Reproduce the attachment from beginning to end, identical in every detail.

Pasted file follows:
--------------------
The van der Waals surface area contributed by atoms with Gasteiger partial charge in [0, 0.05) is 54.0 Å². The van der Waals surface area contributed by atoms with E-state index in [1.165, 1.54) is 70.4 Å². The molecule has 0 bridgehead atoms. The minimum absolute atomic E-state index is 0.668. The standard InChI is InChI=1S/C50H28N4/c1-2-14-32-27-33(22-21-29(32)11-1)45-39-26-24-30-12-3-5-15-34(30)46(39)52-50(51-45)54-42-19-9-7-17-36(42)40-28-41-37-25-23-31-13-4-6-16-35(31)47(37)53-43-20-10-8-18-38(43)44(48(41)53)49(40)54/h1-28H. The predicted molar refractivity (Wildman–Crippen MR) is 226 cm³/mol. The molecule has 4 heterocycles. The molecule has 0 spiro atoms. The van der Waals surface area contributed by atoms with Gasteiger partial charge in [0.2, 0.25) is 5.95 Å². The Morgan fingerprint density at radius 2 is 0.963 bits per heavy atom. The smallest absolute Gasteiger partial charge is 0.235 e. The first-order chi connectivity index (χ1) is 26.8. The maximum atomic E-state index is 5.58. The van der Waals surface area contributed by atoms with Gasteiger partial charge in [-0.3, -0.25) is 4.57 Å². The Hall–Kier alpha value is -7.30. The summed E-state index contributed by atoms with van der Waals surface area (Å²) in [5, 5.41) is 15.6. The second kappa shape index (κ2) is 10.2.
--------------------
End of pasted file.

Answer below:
The van der Waals surface area contributed by atoms with Gasteiger partial charge in [0, 0.05) is 54.0 Å². The van der Waals surface area contributed by atoms with E-state index in [1.165, 1.54) is 70.4 Å². The molecule has 0 bridgehead atoms. The minimum absolute atomic E-state index is 0.668. The standard InChI is InChI=1S/C50H28N4/c1-2-14-32-27-33(22-21-29(32)11-1)45-39-26-24-30-12-3-5-15-34(30)46(39)52-50(51-45)54-42-19-9-7-17-36(42)40-28-41-37-25-23-31-13-4-6-16-35(31)47(37)53-43-20-10-8-18-38(43)44(48(41)53)49(40)54/h1-28H. The predicted molar refractivity (Wildman–Crippen MR) is 226 cm³/mol. The molecule has 4 heterocycles. The molecule has 0 spiro atoms. The van der Waals surface area contributed by atoms with Gasteiger partial charge in [0.2, 0.25) is 5.95 Å². The Morgan fingerprint density at radius 2 is 0.963 bits per heavy atom. The smallest absolute Gasteiger partial charge is 0.235 e. The first-order chi connectivity index (χ1) is 26.8. The maximum atomic E-state index is 5.58. The van der Waals surface area contributed by atoms with Gasteiger partial charge in [-0.3, -0.25) is 4.57 Å². The Hall–Kier alpha value is -7.30. The summed E-state index contributed by atoms with van der Waals surface area (Å²) in [5, 5.41) is 15.6. The second kappa shape index (κ2) is 10.2.